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When public health measures pass me by

In this morning’s Monocle Minute, there was a fascinating bit about a public health measure in Pakistan which had completely passed me by:

Pakistan’s Punjab province has taken an intriguing step to discourage its citizens from chugging too many cans, demanding that brands such as Red Bull and Monster remove the word “energy” from their packaging and replace it with “stimulant”. The move comes from the scientific advisory panel of the Punjab Food Authority (PFA), who ruled that the word was misleading. The PFA decided that the drinks do not provide people with nutritional energy per se, rather that the caffeine, taurine and guarana merely stimulate drinkers.

I think there is much to be done around the regulation of food packaging, as it often seems pretty misleading. But most of what I’d thought about previously was around claims about the “healthiness” of foods and claims about calorific content. In fact, I’ve had previous publications ranting about both the food industry and the public health response on the latter point, but don’t have any clear answers of my own to offer. I’d never really thought about the connotations of “energy” drinks as a name, so I think the story above is a really interesting development and I’ll be intrigued to see whether it spreads more widely.


Sometimes, even those of us in public health miss public health developments in our own country. I only recently because aware of the fact that liquid laundry detergent capsules are now packaged in opaque containers not because of changing consumer preferences but because of very sensible European legislation, designed to reduce their attractiveness to children.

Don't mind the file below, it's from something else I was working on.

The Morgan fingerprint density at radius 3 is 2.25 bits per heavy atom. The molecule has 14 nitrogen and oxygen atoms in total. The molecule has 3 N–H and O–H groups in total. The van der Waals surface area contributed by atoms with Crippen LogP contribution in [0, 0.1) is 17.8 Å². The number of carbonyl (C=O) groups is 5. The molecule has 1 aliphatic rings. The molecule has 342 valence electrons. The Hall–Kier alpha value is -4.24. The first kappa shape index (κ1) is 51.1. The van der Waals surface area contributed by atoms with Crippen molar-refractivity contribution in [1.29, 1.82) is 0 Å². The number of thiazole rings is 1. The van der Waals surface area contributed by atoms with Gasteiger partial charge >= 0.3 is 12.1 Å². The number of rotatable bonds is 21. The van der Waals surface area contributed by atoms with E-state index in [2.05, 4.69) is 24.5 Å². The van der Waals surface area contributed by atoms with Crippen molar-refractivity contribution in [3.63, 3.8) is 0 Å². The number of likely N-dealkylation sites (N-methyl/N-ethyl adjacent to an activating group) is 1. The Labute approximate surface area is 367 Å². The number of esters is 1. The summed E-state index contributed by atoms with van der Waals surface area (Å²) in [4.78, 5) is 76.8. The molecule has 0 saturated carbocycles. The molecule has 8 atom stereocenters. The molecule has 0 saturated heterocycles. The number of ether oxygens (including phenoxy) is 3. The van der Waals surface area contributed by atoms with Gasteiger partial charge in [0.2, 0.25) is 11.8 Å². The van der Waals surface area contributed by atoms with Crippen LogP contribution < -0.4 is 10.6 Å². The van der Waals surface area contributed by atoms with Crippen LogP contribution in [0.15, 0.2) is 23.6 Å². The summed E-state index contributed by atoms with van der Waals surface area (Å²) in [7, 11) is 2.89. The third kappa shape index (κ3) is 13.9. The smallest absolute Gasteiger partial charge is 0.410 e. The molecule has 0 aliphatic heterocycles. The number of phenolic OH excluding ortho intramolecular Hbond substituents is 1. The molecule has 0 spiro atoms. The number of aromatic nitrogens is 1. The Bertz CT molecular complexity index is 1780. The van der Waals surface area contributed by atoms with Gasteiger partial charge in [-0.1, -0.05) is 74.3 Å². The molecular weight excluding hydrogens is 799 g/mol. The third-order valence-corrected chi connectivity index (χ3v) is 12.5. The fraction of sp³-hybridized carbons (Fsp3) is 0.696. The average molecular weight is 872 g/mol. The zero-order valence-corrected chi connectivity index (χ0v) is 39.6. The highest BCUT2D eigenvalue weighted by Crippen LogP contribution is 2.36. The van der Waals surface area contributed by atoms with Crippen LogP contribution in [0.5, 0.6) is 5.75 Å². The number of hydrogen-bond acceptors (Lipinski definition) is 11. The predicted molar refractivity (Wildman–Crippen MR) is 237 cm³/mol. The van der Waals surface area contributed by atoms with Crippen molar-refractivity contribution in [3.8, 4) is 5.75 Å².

That’s a public health legislative win by anyone’s yardstick… and while most had realised the packaging had changed, no-one in my office was even aware that the legislation existed. It’s amazing how much public health measures can pass by even those of us working in the field – we perhaps don’t do enough to celebrate public health achievements that aren’t badged like that.


A year or so ago, my friend James O’Malley wrote a great article revealing that Fuller’s pubs had gone sugar-free on soft drinks – years before the Soft Drink Levy came into force. This was a voluntary public health measure by a private business. Wouldn’t it have been great if, say, Public Health England or the Faculty of Public Health had seized on this as an example of responsible action and praised the chain – rather than simply ignoring it? Just a thought.


The photo at the top is a cropped version of this photo posted to Flickr by Mike Mozart. I’ve edited and re-used it above under its Creative Commons licence.

This 2,442nd post was filed under: Health, News and Comment, Posts delayed by 12 months, , , .

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